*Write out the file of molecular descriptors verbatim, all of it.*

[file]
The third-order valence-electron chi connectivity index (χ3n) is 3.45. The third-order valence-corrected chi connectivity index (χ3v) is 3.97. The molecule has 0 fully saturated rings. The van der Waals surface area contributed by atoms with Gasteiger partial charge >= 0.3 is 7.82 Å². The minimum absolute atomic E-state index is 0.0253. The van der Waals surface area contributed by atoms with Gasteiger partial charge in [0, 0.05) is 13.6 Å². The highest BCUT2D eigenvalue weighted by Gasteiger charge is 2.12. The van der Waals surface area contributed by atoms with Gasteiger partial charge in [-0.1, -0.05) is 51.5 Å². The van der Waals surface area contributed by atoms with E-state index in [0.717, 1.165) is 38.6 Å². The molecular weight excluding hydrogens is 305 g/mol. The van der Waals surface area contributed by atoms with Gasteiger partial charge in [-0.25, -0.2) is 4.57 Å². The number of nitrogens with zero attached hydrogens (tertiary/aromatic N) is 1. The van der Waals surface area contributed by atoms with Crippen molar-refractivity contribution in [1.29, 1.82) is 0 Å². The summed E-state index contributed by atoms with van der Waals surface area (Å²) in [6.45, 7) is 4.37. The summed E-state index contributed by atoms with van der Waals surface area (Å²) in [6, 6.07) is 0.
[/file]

The third-order valence-electron chi connectivity index (χ3n) is 3.45. The third-order valence-corrected chi connectivity index (χ3v) is 3.97. The molecule has 0 fully saturated rings. The van der Waals surface area contributed by atoms with Gasteiger partial charge >= 0.3 is 7.82 Å². The minimum absolute atomic E-state index is 0.0253. The van der Waals surface area contributed by atoms with Gasteiger partial charge in [0, 0.05) is 13.6 Å². The highest BCUT2D eigenvalue weighted by Gasteiger charge is 2.12. The van der Waals surface area contributed by atoms with Gasteiger partial charge in [-0.1, -0.05) is 51.5 Å². The van der Waals surface area contributed by atoms with E-state index in [0.717, 1.165) is 38.6 Å². The molecular weight excluding hydrogens is 305 g/mol. The van der Waals surface area contributed by atoms with Gasteiger partial charge in [-0.25, -0.2) is 4.57 Å². The number of nitrogens with zero attached hydrogens (tertiary/aromatic N) is 1. The van der Waals surface area contributed by atoms with Crippen molar-refractivity contribution in [1.29, 1.82) is 0 Å². The summed E-state index contributed by atoms with van der Waals surface area (Å²) in [6.45, 7) is 4.37. The summed E-state index contributed by atoms with van der Waals surface area (Å²) in [6, 6.07) is 0.